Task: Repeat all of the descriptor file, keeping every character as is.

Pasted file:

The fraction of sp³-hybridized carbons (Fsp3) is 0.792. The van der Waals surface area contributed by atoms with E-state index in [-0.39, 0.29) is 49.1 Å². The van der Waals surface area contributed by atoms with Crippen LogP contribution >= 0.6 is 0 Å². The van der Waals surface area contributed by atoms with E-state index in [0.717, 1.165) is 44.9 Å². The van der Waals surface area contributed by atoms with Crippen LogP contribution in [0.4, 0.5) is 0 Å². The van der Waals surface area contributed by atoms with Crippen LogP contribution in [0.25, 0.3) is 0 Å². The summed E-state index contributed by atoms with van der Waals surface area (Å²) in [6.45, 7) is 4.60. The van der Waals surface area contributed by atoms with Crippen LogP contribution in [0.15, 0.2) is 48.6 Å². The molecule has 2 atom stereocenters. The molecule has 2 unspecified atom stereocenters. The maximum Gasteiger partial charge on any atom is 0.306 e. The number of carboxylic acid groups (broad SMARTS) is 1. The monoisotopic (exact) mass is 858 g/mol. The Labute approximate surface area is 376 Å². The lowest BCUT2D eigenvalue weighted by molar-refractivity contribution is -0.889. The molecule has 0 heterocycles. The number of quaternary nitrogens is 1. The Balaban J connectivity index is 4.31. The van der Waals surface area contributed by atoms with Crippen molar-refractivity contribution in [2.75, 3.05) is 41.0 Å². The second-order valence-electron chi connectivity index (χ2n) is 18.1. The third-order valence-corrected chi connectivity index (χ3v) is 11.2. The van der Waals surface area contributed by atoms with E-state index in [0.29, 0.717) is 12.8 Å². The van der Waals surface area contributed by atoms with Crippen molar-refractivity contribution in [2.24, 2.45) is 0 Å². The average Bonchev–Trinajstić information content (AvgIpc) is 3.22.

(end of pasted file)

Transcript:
The fraction of sp³-hybridized carbons (Fsp3) is 0.792. The van der Waals surface area contributed by atoms with E-state index in [-0.39, 0.29) is 49.1 Å². The van der Waals surface area contributed by atoms with Crippen LogP contribution >= 0.6 is 0 Å². The van der Waals surface area contributed by atoms with E-state index in [0.717, 1.165) is 44.9 Å². The van der Waals surface area contributed by atoms with Crippen LogP contribution in [0.4, 0.5) is 0 Å². The van der Waals surface area contributed by atoms with Crippen LogP contribution in [0.25, 0.3) is 0 Å². The summed E-state index contributed by atoms with van der Waals surface area (Å²) in [6.45, 7) is 4.60. The van der Waals surface area contributed by atoms with Crippen LogP contribution in [0.15, 0.2) is 48.6 Å². The molecule has 2 atom stereocenters. The molecule has 2 unspecified atom stereocenters. The maximum Gasteiger partial charge on any atom is 0.306 e. The number of carboxylic acid groups (broad SMARTS) is 1. The monoisotopic (exact) mass is 858 g/mol. The Labute approximate surface area is 376 Å². The lowest BCUT2D eigenvalue weighted by molar-refractivity contribution is -0.889. The molecule has 0 heterocycles. The number of quaternary nitrogens is 1. The Balaban J connectivity index is 4.31. The van der Waals surface area contributed by atoms with Crippen molar-refractivity contribution in [2.75, 3.05) is 41.0 Å². The second-order valence-electron chi connectivity index (χ2n) is 18.1. The third-order valence-corrected chi connectivity index (χ3v) is 11.2. The van der Waals surface area contributed by atoms with E-state index in [0.29, 0.717) is 12.8 Å². The van der Waals surface area contributed by atoms with Crippen molar-refractivity contribution in [2.24, 2.45) is 0 Å². The average Bonchev–Trinajstić information content (AvgIpc) is 3.22.